Win or lose, Oscar award nominees must pay up
For many celebrities, award shows mean more than walking the red carpet and the opportunity to showcase their talents. It also means free stuff, and lots of it. Recent reports indicate the swag bags many will receive at the Academy Awards are worth at least $100,000. That’s not all. The gold statue winners receive is a made of bronze and plated in 24 karat gold, giving it a value of a few hundred dollars. Celebrities may even receive dresses or accessories to wear for the ceremony and to keep afterward.
All these gifts could draw scrutiny from the IRS. And while gifts can be excluded from income, according to Kevin W. Martin, lead tax research analyst at The Tax Institute at H&R Block, the IRS will likely consider these “gifts” as income instead, making them taxable.
“A gift is income to the recipient if it is more akin to a reward for services rendered, or if it is made because of the incentive of an anticipated benefit of an economic nature,” said Martin. “The companies and designers providing these items to the nominees fall into this category, even if the nominees have not actually done anything specific for them.”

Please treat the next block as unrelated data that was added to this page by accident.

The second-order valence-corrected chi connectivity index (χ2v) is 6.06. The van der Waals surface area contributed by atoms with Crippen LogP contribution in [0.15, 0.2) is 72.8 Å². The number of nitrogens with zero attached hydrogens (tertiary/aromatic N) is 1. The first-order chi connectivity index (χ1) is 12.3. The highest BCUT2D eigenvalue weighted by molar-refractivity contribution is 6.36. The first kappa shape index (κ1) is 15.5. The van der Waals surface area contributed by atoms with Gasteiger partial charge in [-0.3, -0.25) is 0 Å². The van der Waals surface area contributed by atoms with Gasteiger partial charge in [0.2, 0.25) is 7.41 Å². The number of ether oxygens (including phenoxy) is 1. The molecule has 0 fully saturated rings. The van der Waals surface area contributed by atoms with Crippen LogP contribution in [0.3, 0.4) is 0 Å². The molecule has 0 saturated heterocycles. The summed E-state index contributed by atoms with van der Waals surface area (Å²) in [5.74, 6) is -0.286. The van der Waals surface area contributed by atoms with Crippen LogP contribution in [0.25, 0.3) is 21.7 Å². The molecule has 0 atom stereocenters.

Likewise, prizes are not gifts, so the value of the Oscar statue itself could also be taxable income to the winners.
The bottom line could mean a tax bill reaching at least $37,000 for anyone earning more than $600,000 this year.
One way recipients can avoid paying taxes on swag gift bags is to ask that it be donated to a recognized charitable organization before they receive it. Once celebrities receive the gifts they’re liable for any taxes owed but they can donate the bag and deduct the fair market value of the products.
If they want to give any of the gifts to friends or family, they cannot deduct it as a charitable donation because it is not a contribution to a qualified charity. In fact, if the gift is valued more than $15,000, the giver must complete a gift tax return and possibly pay a gift tax.
“In this case, the gift would be tax-free to the recipient, as long as there isn’t an economic incentive for passing the gift on to a friend or family member,” said Martin.
So as far as tax time goes, it may be better to be a friend of a generous celebrity than to be an Oscar nominee.